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Clinicians: For 24/7 diagnostic assistance, specimen collection guidance, shipping instructions, and treatment recommendations, please contact the CDC Emergency Operations Center at 770-488-7100.

Clinicians: CDC now has an investigational drug called miltefosine available for treatment of free-living ameba (FLA) infections caused by Naegleria fowleri, Balamuthia mandrillaris, and Acanthamoeba species. If you have a patient with suspected FLA infection, please contact the CDC Emergency Operations Center at 770-488-7100 to consult with a CDC expert regarding the use of this drug.

  Trophozoites of B. mandrillaris in culture.

Trophozoites of B. mandrillaris in culture.

Although there have been more than 200 cases of Balamuthia infection worldwide, few patients are known to have survived as a result of successful drug treatment 1,2. Early diagnosis and treatment might increase the chances for survival 3.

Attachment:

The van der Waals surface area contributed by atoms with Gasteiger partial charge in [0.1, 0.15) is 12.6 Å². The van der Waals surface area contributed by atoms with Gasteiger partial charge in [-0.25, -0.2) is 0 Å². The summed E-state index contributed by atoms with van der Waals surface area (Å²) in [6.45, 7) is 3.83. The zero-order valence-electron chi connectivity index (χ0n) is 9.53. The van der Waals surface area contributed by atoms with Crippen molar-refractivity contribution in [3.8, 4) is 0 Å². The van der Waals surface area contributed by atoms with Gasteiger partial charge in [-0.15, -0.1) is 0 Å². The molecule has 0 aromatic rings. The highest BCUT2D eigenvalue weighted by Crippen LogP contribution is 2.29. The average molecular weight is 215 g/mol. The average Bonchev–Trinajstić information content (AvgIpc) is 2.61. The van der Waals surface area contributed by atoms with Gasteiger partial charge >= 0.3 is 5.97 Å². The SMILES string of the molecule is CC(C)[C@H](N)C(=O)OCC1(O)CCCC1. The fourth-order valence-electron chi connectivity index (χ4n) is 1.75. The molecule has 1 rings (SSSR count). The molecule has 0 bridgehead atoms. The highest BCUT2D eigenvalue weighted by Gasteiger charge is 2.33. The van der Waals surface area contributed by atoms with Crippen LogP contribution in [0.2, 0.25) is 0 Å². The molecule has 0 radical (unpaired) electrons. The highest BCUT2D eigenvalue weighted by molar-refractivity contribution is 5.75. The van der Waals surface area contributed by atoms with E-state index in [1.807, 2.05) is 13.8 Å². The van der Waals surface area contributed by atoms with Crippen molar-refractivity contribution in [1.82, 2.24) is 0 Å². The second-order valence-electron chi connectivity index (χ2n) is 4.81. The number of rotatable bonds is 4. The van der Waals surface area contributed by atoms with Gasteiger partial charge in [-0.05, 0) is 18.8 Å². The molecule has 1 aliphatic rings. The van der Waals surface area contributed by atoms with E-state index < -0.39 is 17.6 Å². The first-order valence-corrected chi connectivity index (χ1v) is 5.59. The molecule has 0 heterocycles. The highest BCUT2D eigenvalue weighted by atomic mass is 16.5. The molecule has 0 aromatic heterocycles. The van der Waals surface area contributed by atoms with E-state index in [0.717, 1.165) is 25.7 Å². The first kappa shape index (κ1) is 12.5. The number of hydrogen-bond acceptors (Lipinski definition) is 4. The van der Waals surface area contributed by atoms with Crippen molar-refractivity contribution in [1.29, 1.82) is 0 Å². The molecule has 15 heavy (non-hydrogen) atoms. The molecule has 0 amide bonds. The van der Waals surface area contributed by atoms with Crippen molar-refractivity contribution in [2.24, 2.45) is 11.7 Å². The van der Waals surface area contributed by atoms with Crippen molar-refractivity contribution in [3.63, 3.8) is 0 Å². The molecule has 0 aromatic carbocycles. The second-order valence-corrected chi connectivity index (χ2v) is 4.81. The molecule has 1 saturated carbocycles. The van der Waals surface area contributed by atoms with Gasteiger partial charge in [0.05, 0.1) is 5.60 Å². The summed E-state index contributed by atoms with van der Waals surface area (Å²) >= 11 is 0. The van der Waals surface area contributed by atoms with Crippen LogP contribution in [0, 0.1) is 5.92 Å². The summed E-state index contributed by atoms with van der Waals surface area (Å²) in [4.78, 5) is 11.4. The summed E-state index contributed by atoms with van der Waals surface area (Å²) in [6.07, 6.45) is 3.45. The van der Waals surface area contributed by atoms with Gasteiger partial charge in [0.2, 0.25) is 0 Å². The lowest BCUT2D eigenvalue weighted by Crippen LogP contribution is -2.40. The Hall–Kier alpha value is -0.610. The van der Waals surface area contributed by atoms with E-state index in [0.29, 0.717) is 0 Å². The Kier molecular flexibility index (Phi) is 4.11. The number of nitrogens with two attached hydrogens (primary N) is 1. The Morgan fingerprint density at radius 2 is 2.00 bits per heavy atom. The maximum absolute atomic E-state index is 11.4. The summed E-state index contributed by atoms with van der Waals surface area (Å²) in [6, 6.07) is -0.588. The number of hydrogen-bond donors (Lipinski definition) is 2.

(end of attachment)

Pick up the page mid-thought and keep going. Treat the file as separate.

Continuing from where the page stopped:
Drugs used in treating Granulomatous Amebic Encephalitis (GAE) caused by Balamuthia have included a combination of flucytosine, pentamidine, fluconazole, sulfadiazine and either azithromycin or clarithromycin 1,2,4,5. Recently, miltefosine in combination with some of these other drugs has shown some promise 2. Much more information is needed in treating patients with GAE due to Balamuthia.

  1. Perez MT, Bush LM. Balamuthia mandrillaris amebic encephalitis. Curr Infect Dis Rep. 2007;9(4):323-8.
  2. Martínez DY, Seas C, Bravo F, Legua P, Ramos C, Cabello AM, Gotuzzo E. Successful treatment of Balamuthia mandrillaris amoebic infection with extensive neurological and cutaneous involvement. Clin Infect Dis. 2010;51(2):e7-11.
  3. Siddiqui R, Khan NA. Balamuthia amoebic encephalitis: an emerging disease with fatal consequences. Microb Pathog. 2008;44(2):89-97.
  4. Cary LC, Maul E, Potter C, Wong P, Nelson PT, Given C 2nd, Robertson W Jr. Balamuthia mandrillaris meningoencephalitis: survival of a pediatric patient. Pediatrics. 2010;125(3):e699-703.
  5. Drugs for Parasitic Infections: The Medical Letter; 2010.